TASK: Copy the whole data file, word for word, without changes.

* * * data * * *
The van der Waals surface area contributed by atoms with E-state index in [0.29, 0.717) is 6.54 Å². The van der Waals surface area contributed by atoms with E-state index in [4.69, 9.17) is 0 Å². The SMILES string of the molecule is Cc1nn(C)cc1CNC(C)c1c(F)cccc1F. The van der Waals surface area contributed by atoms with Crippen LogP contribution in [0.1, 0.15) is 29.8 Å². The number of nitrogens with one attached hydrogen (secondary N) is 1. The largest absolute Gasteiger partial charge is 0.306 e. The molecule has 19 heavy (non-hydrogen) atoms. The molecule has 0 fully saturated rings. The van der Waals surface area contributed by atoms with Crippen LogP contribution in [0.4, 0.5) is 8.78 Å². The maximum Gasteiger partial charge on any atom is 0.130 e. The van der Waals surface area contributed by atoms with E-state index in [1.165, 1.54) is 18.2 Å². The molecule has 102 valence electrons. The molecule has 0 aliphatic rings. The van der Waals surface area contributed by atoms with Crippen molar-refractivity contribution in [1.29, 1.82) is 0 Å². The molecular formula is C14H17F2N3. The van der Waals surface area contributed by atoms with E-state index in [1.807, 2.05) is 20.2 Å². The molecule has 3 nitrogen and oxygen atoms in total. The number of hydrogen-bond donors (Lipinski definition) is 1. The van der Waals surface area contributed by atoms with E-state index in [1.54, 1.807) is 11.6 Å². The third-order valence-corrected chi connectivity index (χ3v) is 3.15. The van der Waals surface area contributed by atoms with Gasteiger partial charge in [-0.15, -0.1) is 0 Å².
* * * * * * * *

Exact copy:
The van der Waals surface area contributed by atoms with E-state index in [0.29, 0.717) is 6.54 Å². The van der Waals surface area contributed by atoms with E-state index in [4.69, 9.17) is 0 Å². The SMILES string of the molecule is Cc1nn(C)cc1CNC(C)c1c(F)cccc1F. The van der Waals surface area contributed by atoms with Crippen LogP contribution in [0.1, 0.15) is 29.8 Å². The number of nitrogens with one attached hydrogen (secondary N) is 1. The largest absolute Gasteiger partial charge is 0.306 e. The molecule has 19 heavy (non-hydrogen) atoms. The molecule has 0 fully saturated rings. The van der Waals surface area contributed by atoms with Crippen LogP contribution in [0.4, 0.5) is 8.78 Å². The maximum Gasteiger partial charge on any atom is 0.130 e. The van der Waals surface area contributed by atoms with E-state index in [1.165, 1.54) is 18.2 Å². The molecule has 102 valence electrons. The molecule has 0 aliphatic rings. The van der Waals surface area contributed by atoms with Crippen molar-refractivity contribution in [1.29, 1.82) is 0 Å². The molecular formula is C14H17F2N3. The van der Waals surface area contributed by atoms with E-state index in [1.807, 2.05) is 20.2 Å². The molecule has 3 nitrogen and oxygen atoms in total. The number of hydrogen-bond donors (Lipinski definition) is 1. The van der Waals surface area contributed by atoms with E-state index in [1.54, 1.807) is 11.6 Å². The third-order valence-corrected chi connectivity index (χ3v) is 3.15. The van der Waals surface area contributed by atoms with Gasteiger partial charge in [-0.15, -0.1) is 0 Å².